Pharmacogenetics is a subset of personalized medicine that applies knowledge about genetic variation in gene-drug pairs to help guide optimal dosing. There is a lack of data, however, about pharmacogenetic variation in underserved populations. One strategy for increasing participation of underserved populations in pharmacogenetic research is to include communities in the research process. We have established academic-community partnerships with American Indian and Alaska Native people living in Alaska and Montana to study pharmacogenetics. Key features of the partnership include community oversight of the project, research objectives that address community health priorities, and bidirectional learning that builds capacity in both the community and the research team. Engaging the community as coresearchers can help build trust to advance pharmacogenetic research objectives.

  17. Pharmacogenetic research in partnership with American Indian and Alaska Native communities

    PubMed Central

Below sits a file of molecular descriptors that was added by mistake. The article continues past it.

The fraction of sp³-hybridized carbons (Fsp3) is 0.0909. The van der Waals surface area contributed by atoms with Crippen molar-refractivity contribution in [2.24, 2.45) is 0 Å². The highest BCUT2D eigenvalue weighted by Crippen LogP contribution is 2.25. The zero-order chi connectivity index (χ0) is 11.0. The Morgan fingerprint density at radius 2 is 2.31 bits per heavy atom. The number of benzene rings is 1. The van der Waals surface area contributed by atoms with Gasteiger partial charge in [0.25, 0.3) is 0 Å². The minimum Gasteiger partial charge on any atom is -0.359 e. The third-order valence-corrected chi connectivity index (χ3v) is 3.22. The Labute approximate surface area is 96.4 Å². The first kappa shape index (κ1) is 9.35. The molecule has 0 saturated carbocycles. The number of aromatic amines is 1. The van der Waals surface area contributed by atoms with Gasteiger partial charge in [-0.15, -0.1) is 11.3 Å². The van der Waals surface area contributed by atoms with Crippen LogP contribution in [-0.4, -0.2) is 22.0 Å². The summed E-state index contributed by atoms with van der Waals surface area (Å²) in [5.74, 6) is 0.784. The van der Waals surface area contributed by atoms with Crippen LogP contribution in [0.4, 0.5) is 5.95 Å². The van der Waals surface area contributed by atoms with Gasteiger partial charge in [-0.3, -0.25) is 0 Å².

Woodahl, Erica L; Lesko, Lawrence J; Hopkins, Scarlett; Robinson, Renee F; Thummel, Kenneth E; Burke, Wylie

    2014-01-01

    Pharmacogenetics is a subset of personalized medicine that applies knowledge about genetic variation in gene–drug pairs to help guide optimal dosing. There is a lack of data, however, about pharmacogenetic variation in underserved populations. One strategy for increasing participation of underserved populations in pharmacogenetic research is to include communities in the research process. We have established academic–community partnerships with American Indian and Alaska Native people living in Alaska and Montana to study pharmacogenetics. Key features of the partnership include community oversight of the project, research objectives that address community health priorities, and bidirectional learning that builds capacity in both the community and the research team. Engaging the community as coresearchers can help build trust to advance pharmacogenetic research objectives. PMID:25141898

  18. Pharmacogenetic research in partnership with American Indian and Alaska Native communities.

    PubMed

    Woodahl, Erica L; Lesko, Lawrence J; Hopkins, Scarlett; Robinson, Renee F; Thummel, Kenneth E; Burke, Wylie

    2014-06-01